Moreover, Rameli Musa is a fellow trustee in a foundation headed by Anwar Ibrahim. Who knows what other connections he might have. Back during the dizzying heights of Anwar Ibrahim as Deputy Prime Minster, Rameli Musa was vice chairman of Sapura and is reported to be a ‘confidant’ of this glorified heir apparent of Dr Mahathir.
Obviously with all these connections and the fact that the whole of PKR, with Rafizi as the spokesperson of Anwar Ibrahim are busy defending Balfour and wrongly excoriating Najib just because another company was awarded the project, the coincidence of Ingress – Balfour – PKR cannot be denied. Arguably, Anwar Ibrahim’s LRT project could have been key to fund Pakatan Rakyat’s war chest.
We truly want to believe that Rafizi and PKR are being selfless in trying to expose any wrongdoings by the federal government for the sake of the people. We do want to see that Rafizi could at least present a truthful and honest facts devoid of any ulterior political motives. At the very least we would love to see Rafizi win a debate convincingly.
This remains to be seen.
Before we move further, let us look at the issue from other perspective for a bit and go straight to the real issue here.
On top of the pile, is the Prime Minister, Dato’ Sri Najib Tun Razak who is also overseeing Khazanah Nasional by virtue of him being the Minister of Finance as well.
Since he could be either impotent in dealing or maybe oblivious towards Azman Mokhtar’s many, many failures and shady deals, it is high time the Prime Minister takes a serious look into the affairs of his subordinates. Or at the very least, have the temerity to veer Khazanah Nasional into proper direction and whip it into shape.
Before this issue causes Barisan Nasional to lose more votes (who would want a government which do not punish non performance among its top brass and governmental institutions?), the office of the Prime Minister and the Minister of Finance must be seen as stringent in following its own tagline. Unless of course, the word ‘performance’ in “People First, Performance Now” connotes a different meaning altogether.
Because based on blog reports on mismanagement by Khazanah, it is unprecedented that a Managing Director of a GLC couldn’t manage some of the wealth of this country properly and yet be rewarded for his services to this nation.
Take on recent incident recently – the MAS/AirAsia shareswap. Never mind that the deal is so unfair towards MAS, but what is more glaring are the subsequent actions taken by the besieged MAS which defy any logic.
The latest misjudgment is the termination of 8 routes by MAS; among others, to Rome, Dubai, Buenos Aires and Surabaya.
Reason cited is ‘to rationalise unprofitable routes’.
We don’t have to tell the ordinary people on the streets on how difficult it was to get those routes in the first place. With so much money being pumped to market and promote those routes, it is certainly not the best way in dealing with an already competitive industry.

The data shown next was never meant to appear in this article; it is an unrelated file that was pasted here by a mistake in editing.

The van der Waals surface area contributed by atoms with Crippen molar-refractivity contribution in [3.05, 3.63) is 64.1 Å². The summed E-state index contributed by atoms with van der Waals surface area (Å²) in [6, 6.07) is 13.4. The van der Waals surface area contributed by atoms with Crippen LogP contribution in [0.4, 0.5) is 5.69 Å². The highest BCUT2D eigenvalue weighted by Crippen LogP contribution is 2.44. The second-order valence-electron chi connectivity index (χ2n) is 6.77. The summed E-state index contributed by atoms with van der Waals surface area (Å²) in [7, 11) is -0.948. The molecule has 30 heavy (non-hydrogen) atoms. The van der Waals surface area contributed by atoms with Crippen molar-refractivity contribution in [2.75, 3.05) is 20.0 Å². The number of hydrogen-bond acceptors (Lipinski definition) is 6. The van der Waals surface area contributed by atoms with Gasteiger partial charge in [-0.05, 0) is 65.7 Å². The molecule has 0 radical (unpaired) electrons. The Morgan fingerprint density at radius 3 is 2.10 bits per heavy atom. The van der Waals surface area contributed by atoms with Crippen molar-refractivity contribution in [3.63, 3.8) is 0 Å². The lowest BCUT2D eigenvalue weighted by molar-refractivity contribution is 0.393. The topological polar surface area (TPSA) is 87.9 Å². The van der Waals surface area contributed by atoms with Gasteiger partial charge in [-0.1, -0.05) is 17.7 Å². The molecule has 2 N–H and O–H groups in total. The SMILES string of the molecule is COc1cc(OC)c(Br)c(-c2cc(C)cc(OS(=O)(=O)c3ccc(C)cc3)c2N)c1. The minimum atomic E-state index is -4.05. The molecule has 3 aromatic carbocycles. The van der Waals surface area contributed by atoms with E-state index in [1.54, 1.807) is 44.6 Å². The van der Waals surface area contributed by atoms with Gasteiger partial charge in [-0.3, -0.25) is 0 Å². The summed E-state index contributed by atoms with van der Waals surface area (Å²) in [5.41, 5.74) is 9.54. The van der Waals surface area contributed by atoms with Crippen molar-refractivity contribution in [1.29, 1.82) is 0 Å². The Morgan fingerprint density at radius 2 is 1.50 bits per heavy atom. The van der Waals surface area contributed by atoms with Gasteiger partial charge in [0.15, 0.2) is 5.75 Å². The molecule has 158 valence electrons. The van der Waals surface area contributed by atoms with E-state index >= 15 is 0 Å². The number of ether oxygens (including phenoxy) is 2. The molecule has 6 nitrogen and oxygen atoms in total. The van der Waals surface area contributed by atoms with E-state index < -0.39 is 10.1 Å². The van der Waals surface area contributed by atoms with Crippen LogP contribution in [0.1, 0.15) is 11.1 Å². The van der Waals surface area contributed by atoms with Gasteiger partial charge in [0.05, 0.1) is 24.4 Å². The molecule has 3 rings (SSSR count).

The dip in MAS’ reputation for dropping these routes will eat up their market share, if not already.
Wouldn’t it better if they had focused on passenger mile optimisation whereby apart from operational cost reductions, they must emphasise on selling the premium seats and reduce non-revenue no-shows. In other words, more aggressive marketing and selling! When was the last time you saw MAS advertisement on TV?
First class and business class seats are important yield boosters. As it is, there are not many first class and business class seats in MAS routes. God forbid if they were to drop London or Paris routes in the near future. That would be a catastrophe. But another airlines’ erroneous decision would be another’s gain.
The long haul AirAsia X could take over from these routes all to itself.
Actually if AirAsia is really sincere, they can start selling its tickets to passengers going to routes that MAS flies which AirAsia does not. Like a code sharing system. Meaning, they share the revenue with MAS taking the bigger bulk of it.
MAS abandoning those routes altogether is simply outrageous! To think that MAS does have other code sharing partners to begin with and the fact that MAS and AirAsia own each other’s shares but not having any code sharing venture is ludicrous.
One of the biggest and mind boggling operational cost is the flight catering cost. All know that the sole supplier for passengers’ food on board of MAS flight is LSG Skychef – Brahim Sdn Bhd; a company owned by Tun Abdullah Ahmad Badawi’s brother.
This company was awarded a really long contract to supply on board catering for MAS all the way to 2028! With costs quoted at stratospheric levels, it is bleeding MAS in hundreds of millions on yearly basis. Who is responsible for not looking into this contract and renegotiate a better one?
If they do not have the willpower or enough testosterone to negotiate the prices down, at the very least, the owner of MAS should have terminated this contract for its unfair prices and open another tender to acquire another supplier with more reasonable arrangement.
But they are not doing that. What they did was:
1) advertise in a small English Premier League club